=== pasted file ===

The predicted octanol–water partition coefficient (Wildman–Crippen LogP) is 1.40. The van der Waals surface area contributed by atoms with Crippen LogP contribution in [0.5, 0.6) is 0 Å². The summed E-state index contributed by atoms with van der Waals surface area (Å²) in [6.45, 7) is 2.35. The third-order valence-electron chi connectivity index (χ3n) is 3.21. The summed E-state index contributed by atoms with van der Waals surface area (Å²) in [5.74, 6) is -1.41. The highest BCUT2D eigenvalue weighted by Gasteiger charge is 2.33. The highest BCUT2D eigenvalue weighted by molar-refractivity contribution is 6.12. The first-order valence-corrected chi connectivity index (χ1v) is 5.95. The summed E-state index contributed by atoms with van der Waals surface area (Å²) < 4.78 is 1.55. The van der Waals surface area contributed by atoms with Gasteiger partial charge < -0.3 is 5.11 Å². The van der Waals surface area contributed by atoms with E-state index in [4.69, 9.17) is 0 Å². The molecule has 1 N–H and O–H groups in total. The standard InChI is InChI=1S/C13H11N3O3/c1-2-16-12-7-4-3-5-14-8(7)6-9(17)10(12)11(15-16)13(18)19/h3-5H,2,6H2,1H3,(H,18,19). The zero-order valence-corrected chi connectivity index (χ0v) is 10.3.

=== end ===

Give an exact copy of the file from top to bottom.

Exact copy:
The predicted octanol–water partition coefficient (Wildman–Crippen LogP) is 1.40. The van der Waals surface area contributed by atoms with Crippen LogP contribution in [0.5, 0.6) is 0 Å². The summed E-state index contributed by atoms with van der Waals surface area (Å²) in [6.45, 7) is 2.35. The third-order valence-electron chi connectivity index (χ3n) is 3.21. The summed E-state index contributed by atoms with van der Waals surface area (Å²) in [5.74, 6) is -1.41. The highest BCUT2D eigenvalue weighted by Gasteiger charge is 2.33. The highest BCUT2D eigenvalue weighted by molar-refractivity contribution is 6.12. The first-order valence-corrected chi connectivity index (χ1v) is 5.95. The summed E-state index contributed by atoms with van der Waals surface area (Å²) < 4.78 is 1.55. The van der Waals surface area contributed by atoms with Gasteiger partial charge < -0.3 is 5.11 Å². The van der Waals surface area contributed by atoms with E-state index in [4.69, 9.17) is 0 Å². The molecule has 1 N–H and O–H groups in total. The standard InChI is InChI=1S/C13H11N3O3/c1-2-16-12-7-4-3-5-14-8(7)6-9(17)10(12)11(15-16)13(18)19/h3-5H,2,6H2,1H3,(H,18,19). The zero-order valence-corrected chi connectivity index (χ0v) is 10.3.